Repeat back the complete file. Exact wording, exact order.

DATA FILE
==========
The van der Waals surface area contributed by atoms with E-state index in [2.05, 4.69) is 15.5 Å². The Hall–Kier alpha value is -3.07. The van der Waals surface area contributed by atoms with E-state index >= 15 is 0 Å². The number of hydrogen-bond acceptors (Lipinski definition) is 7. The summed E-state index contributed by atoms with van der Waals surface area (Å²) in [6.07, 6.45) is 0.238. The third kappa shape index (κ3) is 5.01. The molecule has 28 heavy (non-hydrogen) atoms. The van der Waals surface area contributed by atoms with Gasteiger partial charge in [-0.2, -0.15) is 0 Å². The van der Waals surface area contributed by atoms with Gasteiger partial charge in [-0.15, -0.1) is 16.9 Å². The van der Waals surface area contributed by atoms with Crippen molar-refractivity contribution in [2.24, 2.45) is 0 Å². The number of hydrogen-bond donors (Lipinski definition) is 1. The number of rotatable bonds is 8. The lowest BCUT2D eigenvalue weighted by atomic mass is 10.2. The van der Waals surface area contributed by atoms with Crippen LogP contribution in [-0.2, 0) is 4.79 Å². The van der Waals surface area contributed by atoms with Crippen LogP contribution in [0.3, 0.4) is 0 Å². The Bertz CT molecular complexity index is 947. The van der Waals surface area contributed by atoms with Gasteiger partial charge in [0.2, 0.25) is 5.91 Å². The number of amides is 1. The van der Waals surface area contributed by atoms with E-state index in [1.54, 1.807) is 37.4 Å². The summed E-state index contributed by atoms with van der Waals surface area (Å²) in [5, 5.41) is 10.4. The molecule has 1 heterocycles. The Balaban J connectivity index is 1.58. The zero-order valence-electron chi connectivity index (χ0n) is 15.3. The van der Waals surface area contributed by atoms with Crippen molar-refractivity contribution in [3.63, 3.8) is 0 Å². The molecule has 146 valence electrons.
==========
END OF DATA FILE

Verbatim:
The van der Waals surface area contributed by atoms with E-state index in [2.05, 4.69) is 15.5 Å². The Hall–Kier alpha value is -3.07. The van der Waals surface area contributed by atoms with E-state index >= 15 is 0 Å². The number of hydrogen-bond acceptors (Lipinski definition) is 7. The summed E-state index contributed by atoms with van der Waals surface area (Å²) in [6.07, 6.45) is 0.238. The third kappa shape index (κ3) is 5.01. The molecule has 28 heavy (non-hydrogen) atoms. The van der Waals surface area contributed by atoms with Gasteiger partial charge in [-0.2, -0.15) is 0 Å². The van der Waals surface area contributed by atoms with Gasteiger partial charge in [-0.15, -0.1) is 16.9 Å². The van der Waals surface area contributed by atoms with Crippen molar-refractivity contribution in [2.24, 2.45) is 0 Å². The number of hydrogen-bond donors (Lipinski definition) is 1. The number of rotatable bonds is 8. The lowest BCUT2D eigenvalue weighted by atomic mass is 10.2. The van der Waals surface area contributed by atoms with Crippen LogP contribution in [-0.2, 0) is 4.79 Å². The van der Waals surface area contributed by atoms with Crippen LogP contribution in [0.3, 0.4) is 0 Å². The Bertz CT molecular complexity index is 947. The van der Waals surface area contributed by atoms with Gasteiger partial charge in [0.2, 0.25) is 5.91 Å². The number of amides is 1. The van der Waals surface area contributed by atoms with E-state index in [1.54, 1.807) is 37.4 Å². The summed E-state index contributed by atoms with van der Waals surface area (Å²) in [5, 5.41) is 10.4. The molecule has 1 heterocycles. The Balaban J connectivity index is 1.58. The zero-order valence-electron chi connectivity index (χ0n) is 15.3. The van der Waals surface area contributed by atoms with Crippen molar-refractivity contribution in [3.63, 3.8) is 0 Å². The molecule has 146 valence electrons.